You will find plenty of working examples for creating your own plugins in the examples/ directory of the project. And if you feel like contribution your scripts, feel free to submit them.

SSL/TLS keys

SSL/TLS layer is fully built-in and extremely flexible thanks to the amazing PolarSSL library. Version 1.3+ of the library must be installed to compile proxenet.

  • Using your own SSL/TLS keys can be done easily with command line parameters
$ ./proxenet --key=/path/to/ssl.key --cert=/path/to/ssl.crt
  • If you don't trust me (which is a good thing), you can re-generate new SSL/TLS keys easily:
$ make -C keys

Proxy forwarding

proxenet can also seemlessly relay HTTP traffic and forward it to another HTTP proxy.

$ ./proxenet -X --proxy-port 3128
INFO: Starting interactive mode, press h for help
INFO: Infos:
- Listening interface: localhost/8008
- Supported IP version: IPv4
- Logging to stdout
- Running/Max threads: 0/10
- SSL private key: /home/hugsy/code/proxenet/keys/proxenet.key
- SSL certificate: /home/hugsy/code/proxenet/keys/proxenet.crt
- Proxy: [3128]
- Plugins directory: /home/hugsy/code/proxenet/plugins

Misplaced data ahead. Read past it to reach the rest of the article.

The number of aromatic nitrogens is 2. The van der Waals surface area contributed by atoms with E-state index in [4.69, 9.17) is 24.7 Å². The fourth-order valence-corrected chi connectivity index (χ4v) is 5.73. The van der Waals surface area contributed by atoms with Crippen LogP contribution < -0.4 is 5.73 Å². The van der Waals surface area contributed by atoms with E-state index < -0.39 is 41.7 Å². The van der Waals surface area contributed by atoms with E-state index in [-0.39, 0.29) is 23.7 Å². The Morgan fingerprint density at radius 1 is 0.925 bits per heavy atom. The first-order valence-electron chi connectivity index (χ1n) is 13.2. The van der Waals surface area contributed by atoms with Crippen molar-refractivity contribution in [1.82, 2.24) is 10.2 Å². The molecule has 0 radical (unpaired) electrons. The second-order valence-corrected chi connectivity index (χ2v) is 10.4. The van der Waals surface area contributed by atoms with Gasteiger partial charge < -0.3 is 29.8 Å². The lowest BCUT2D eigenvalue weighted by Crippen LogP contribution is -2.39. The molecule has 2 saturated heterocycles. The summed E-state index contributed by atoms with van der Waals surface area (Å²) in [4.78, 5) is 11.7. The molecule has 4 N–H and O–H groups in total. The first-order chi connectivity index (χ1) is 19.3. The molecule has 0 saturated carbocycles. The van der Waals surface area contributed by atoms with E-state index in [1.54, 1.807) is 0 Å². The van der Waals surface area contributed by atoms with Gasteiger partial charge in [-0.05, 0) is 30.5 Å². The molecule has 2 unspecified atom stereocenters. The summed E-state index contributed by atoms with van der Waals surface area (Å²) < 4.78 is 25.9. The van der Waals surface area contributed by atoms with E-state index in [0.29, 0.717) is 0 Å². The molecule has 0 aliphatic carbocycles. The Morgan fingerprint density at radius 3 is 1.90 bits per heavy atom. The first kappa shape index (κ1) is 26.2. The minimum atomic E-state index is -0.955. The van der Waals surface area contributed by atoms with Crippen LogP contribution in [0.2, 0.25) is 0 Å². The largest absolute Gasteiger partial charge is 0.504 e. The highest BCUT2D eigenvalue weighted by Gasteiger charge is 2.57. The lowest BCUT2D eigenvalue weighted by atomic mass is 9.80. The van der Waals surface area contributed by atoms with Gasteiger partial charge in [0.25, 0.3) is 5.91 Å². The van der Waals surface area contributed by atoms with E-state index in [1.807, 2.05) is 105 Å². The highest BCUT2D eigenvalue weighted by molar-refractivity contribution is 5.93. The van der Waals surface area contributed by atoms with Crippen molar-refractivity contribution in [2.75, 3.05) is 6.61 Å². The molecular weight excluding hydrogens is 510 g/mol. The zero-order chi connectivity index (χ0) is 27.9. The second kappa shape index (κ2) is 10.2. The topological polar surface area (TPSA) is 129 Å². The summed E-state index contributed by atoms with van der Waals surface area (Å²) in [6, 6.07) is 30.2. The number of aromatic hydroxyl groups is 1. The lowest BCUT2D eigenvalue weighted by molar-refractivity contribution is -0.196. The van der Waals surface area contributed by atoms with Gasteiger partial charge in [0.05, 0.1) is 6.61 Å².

Plugins list:
|_ priority=1   id=1   type=Python    [0x0] name=DeleteEncoding       (ACTIVE)
|_ priority=2   id=2   type=Ruby      [0x1] name=InjectRequest        (ACTIVE)
|_ priority=2   id=3   type=Python    [0x0] name=InjectRequest        (ACTIVE)
|_ priority=9   id=4   type=Python    [0x0] name=Intercept            (ACTIVE)

proxenet also supports SOCKS4, and SOCKS4a proxy forwarding (useful when tunnelling through SSH).

Daemon mode

Running as daemon will make proxenet detach from the current terminal session. This is very convenient when it is used on a shared host.

To do this, simply run an instance with the -d option.

$ ./proxenet -dv
WARNING: proxenet will now run as daemon
WARNING: Use `' to interact with the process.